OPINION: The refusal of the Iranian agricultural delegation to New Zealand to shake Jo Luxton’s hand in Parliament on Thursday was not a sign of disrespect.
I have spoken out against the Iranian regime harshly in the past – on its record of oppressing women and minorities with particular viciousness, disappearing them into torture chambers for failing to observe its imposed ‘moral’ standards, and treating them as worth half that of men before the law.
But the behaviour of that regime in forcibly imposing Islamic law is quite separate from Muslims peacefully observing that law by choice.
One example is of Islamic men not touching or, in some cases, even looking directly at women who are not immediate family.
In fact, this is the flip side of the rule of Hijab for Islamic women.
This means that while the Quran calls on women to dress modestly (often interpreted as covering their hair), it imposes a converse obligation on Islamic men not to ogle women and not to touch them in any way unless they are married or immediate blood relations.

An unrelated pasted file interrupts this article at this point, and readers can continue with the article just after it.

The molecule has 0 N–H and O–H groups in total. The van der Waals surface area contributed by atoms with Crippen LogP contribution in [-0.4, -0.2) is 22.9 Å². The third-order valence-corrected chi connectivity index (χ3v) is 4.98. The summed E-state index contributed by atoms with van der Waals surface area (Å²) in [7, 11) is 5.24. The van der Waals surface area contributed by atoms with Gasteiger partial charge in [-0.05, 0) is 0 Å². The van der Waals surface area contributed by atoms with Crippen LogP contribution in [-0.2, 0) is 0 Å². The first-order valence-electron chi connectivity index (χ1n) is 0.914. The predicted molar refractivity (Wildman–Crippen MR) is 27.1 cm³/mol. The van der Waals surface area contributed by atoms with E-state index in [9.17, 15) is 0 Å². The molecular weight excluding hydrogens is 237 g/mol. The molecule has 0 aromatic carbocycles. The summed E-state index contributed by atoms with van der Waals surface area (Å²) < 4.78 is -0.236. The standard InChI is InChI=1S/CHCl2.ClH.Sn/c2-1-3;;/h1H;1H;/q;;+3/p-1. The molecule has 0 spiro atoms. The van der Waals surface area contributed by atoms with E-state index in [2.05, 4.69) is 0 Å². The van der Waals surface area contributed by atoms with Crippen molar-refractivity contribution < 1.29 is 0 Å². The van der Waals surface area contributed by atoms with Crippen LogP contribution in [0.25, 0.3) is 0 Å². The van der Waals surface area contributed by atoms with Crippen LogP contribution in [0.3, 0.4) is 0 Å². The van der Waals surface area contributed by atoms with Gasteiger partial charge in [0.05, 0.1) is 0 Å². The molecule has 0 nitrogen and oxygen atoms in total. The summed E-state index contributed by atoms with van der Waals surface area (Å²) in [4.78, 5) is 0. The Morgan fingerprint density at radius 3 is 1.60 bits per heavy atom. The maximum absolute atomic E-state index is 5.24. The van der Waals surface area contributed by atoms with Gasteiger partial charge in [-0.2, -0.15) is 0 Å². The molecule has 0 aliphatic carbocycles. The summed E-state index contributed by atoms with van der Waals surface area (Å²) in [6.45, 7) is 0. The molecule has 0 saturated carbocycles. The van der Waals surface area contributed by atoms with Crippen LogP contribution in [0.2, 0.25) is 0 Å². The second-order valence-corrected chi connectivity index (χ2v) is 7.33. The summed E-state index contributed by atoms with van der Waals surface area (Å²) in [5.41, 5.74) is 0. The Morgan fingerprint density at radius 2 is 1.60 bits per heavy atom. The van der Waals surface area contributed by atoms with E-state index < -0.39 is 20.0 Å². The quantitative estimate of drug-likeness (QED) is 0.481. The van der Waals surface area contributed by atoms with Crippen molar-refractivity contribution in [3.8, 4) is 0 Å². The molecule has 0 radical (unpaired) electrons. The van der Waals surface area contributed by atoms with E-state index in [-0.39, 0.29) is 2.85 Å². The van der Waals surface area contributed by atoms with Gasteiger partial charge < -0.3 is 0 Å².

This is to provide safety and respect for women interacting with men.
Whether or not we agree with these rules, whether they are paternalistic or unduly restrictive and need ‘modernising’, is a question for practicing Muslims.
It is not open to those of us outside that culture to interpret these rules beyond their intent in Islam.
So while in western culture refusing to shake hands is a huge sign of disrespect, in the Muslim world touching strangers of the opposite sex is hugely disrespectful and a breach of Islamic law.
This rule really can’t be mixed in with the many ways the Islamic regime does in fact oppress women living under its rule.
To do so would be to bring a prejudiced perspective, always expecting the behaviour of Muslim men to be demeaning of women, even while they strive – as they did when meeting Jo Luxton in Parliament on Wednesday – to be extra respectful.
Golriz Ghahraman is a Green MP. Her family left Iran when she was nine years old and was granted asylum as political refugees in New Zealand